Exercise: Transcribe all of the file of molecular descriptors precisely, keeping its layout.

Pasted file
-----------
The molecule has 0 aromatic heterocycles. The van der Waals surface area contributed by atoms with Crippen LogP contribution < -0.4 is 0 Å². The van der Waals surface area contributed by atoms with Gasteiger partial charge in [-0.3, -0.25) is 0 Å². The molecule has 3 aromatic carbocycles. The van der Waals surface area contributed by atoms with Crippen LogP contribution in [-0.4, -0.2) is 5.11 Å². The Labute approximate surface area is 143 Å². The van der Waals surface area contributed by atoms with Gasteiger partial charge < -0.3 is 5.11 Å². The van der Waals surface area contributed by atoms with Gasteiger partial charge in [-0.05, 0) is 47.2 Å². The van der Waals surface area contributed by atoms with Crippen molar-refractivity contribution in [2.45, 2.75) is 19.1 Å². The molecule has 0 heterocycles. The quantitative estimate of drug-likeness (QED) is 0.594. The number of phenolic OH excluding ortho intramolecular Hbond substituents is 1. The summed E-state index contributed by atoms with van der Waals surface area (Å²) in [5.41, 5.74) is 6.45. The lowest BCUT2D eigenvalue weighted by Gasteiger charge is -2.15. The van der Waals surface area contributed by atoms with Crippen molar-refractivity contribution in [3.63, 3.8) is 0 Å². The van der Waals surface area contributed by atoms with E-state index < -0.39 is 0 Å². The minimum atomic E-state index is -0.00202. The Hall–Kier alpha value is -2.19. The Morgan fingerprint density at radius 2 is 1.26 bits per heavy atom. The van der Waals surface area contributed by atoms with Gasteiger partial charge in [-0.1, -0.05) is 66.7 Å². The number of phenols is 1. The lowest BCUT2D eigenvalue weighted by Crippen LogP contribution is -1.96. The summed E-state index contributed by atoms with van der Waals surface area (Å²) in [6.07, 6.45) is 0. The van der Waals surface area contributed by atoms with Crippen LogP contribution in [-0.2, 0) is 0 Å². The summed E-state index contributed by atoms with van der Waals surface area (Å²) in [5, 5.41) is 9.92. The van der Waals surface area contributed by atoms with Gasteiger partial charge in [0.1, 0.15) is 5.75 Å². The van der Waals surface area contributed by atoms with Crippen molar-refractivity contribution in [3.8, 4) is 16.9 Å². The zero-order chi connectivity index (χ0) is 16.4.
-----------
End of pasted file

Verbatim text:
The molecule has 0 aromatic heterocycles. The van der Waals surface area contributed by atoms with Crippen LogP contribution < -0.4 is 0 Å². The van der Waals surface area contributed by atoms with Gasteiger partial charge in [-0.3, -0.25) is 0 Å². The molecule has 3 aromatic carbocycles. The van der Waals surface area contributed by atoms with Crippen LogP contribution in [-0.4, -0.2) is 5.11 Å². The Labute approximate surface area is 143 Å². The van der Waals surface area contributed by atoms with Gasteiger partial charge < -0.3 is 5.11 Å². The van der Waals surface area contributed by atoms with Gasteiger partial charge in [-0.05, 0) is 47.2 Å². The van der Waals surface area contributed by atoms with Crippen molar-refractivity contribution in [2.45, 2.75) is 19.1 Å². The molecule has 0 heterocycles. The quantitative estimate of drug-likeness (QED) is 0.594. The number of phenolic OH excluding ortho intramolecular Hbond substituents is 1. The summed E-state index contributed by atoms with van der Waals surface area (Å²) in [5.41, 5.74) is 6.45. The lowest BCUT2D eigenvalue weighted by Gasteiger charge is -2.15. The van der Waals surface area contributed by atoms with Crippen molar-refractivity contribution in [3.63, 3.8) is 0 Å². The van der Waals surface area contributed by atoms with E-state index < -0.39 is 0 Å². The minimum atomic E-state index is -0.00202. The Hall–Kier alpha value is -2.19. The Morgan fingerprint density at radius 2 is 1.26 bits per heavy atom. The van der Waals surface area contributed by atoms with Gasteiger partial charge in [-0.1, -0.05) is 66.7 Å². The number of phenols is 1. The lowest BCUT2D eigenvalue weighted by Crippen LogP contribution is -1.96. The summed E-state index contributed by atoms with van der Waals surface area (Å²) in [6.07, 6.45) is 0. The van der Waals surface area contributed by atoms with Crippen LogP contribution in [-0.2, 0) is 0 Å². The summed E-state index contributed by atoms with van der Waals surface area (Å²) in [5, 5.41) is 9.92. The van der Waals surface area contributed by atoms with Gasteiger partial charge in [0.1, 0.15) is 5.75 Å². The van der Waals surface area contributed by atoms with Crippen molar-refractivity contribution in [3.8, 4) is 16.9 Å². The zero-order chi connectivity index (χ0) is 16.4.